Monday, May 26, 2008

Pentagon or FSO...Who is ultimately responsible?

Leaks in high-tech fighter? Makes for a great headline and one in which grabs the attention of any professional safeguarding sensitive and classified information. This article appeared in many newspapers across the country but originated with the Washington Post.

The article makes many pointed remarks toward government agencies, including the Department of Defense as not providing the proper oversight. Reading the article I realize that there is just not enough information to draw a conclusion of who dropped the ball at the government level. Many of you in the field probably realize some of the obvious questions that need to be answered before we can assign blame to Defense Security Services or the various agencies.

However, one thing is clear; even with all of the policies in place; something broke down. Many government regulations give specific instructions for safeguarding classified material. The International Traffic In Arms Regulation (ITAR) instructs how to properly release technical information to foreign persons. The National Industrial Security Program Operating Manual (NISPOM) gives explicit instruction on how to properly disseminate classified material between agencies and governments. If anyone were to ask whether or not policies to protect sensitive and classified information were in place, there would be a resounding yes, and plenty of it. The article even points out “government and its contractors appropriately controlled the export of classified technology to foreign companies”.

The above statement can only support what was observed and documented. However, what about what was discussed privately, in closed meetings, passed along in conversation or trough a note, or otherwise turned over through unauthorized methods by ill advised technicians? Here’s where the security manager (Facility Security Officer ((FSO)) or other industrial security specialist as identified by NISPOM) is responsible. Nothing should take place on any classified effort without someone assuming complete accountability and control. Industrial security does a great job at fortifying infrastructure, making policy for copying and disseminating classified material, training on who the bad guys are.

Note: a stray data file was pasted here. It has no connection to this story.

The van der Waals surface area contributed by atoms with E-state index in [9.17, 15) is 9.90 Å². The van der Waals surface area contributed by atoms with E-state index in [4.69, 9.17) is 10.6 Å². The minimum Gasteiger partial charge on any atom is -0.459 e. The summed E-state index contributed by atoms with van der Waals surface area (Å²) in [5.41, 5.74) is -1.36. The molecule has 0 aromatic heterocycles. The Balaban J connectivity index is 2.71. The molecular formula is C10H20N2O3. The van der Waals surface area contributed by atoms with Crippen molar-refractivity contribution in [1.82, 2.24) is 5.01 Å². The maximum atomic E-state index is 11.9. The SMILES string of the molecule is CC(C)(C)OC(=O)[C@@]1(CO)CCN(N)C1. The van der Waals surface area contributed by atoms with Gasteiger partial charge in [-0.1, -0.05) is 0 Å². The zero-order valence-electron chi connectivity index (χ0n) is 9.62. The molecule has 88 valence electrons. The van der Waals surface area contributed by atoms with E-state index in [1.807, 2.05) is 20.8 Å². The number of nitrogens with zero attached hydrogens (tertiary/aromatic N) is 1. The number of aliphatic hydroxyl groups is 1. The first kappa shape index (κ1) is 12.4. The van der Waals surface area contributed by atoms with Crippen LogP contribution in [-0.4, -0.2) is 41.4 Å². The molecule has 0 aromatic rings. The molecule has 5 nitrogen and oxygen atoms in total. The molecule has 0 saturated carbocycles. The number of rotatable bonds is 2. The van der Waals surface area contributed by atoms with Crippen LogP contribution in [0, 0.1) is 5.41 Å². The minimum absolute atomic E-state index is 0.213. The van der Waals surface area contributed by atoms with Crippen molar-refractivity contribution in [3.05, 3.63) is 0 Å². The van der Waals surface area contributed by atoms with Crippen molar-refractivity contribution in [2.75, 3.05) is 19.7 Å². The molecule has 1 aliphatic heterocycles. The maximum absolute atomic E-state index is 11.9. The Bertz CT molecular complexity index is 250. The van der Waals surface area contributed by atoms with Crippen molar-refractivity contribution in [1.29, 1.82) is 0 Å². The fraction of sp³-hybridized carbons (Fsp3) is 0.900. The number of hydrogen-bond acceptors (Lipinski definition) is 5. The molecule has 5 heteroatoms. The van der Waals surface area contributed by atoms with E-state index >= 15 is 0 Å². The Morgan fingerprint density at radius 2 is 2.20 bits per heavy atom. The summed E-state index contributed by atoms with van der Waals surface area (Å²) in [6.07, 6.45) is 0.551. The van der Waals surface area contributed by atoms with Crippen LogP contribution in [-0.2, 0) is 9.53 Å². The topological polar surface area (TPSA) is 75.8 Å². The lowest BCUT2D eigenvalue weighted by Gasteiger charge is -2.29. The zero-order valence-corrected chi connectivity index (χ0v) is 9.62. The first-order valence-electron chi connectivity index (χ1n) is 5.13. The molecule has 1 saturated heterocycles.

However, there is a major weakness. We are so busy training to look for spies, that we lose sight of irresponsible employees. So, here's where YOU, the security manager comes in. The industrial security specialist needs to ensure the technicians, engineers, program managers and etc know as much about the security of technical data as they do. Security is not a single point of failure. The structure must be woven into all aspects of the enterprise from purchasing to program management to point of sale.

Our government owns classified information and makes it available to trusted contractors to use while working on contracts. The industrial security specialist or FSO of the contracting company maintains accountability and control of all classified information in the contractor’s possession. Everyone possessing classified information has to realized and understand that they are responsible for protecting it and only giving it to authorized persons. Who is the authorized person? It’s up to the possessor to verify.

Security managers do a great job fortifying places of business with alarms, access control and many other technical and physical devices to stop unauthorized persons from breaking into a building or sensitive area without being detected. However, without a real assessment, throwing technical, state of the art electronics and heavy construction creates security that is nothing but doing what everyone else is doing and not being effective. There has to be a complete assessment of REAL threats and vulnerabilities to include unauthorized and accidental disclosure of the protected product. Security is severely lacking when there has been no thought to preventing unauthorized disclosure during legitimate business transactions. Security managers; know your product, understand your business, commit to the customer’s security requirements, follow all government regulations and ensure all company employees do the same.

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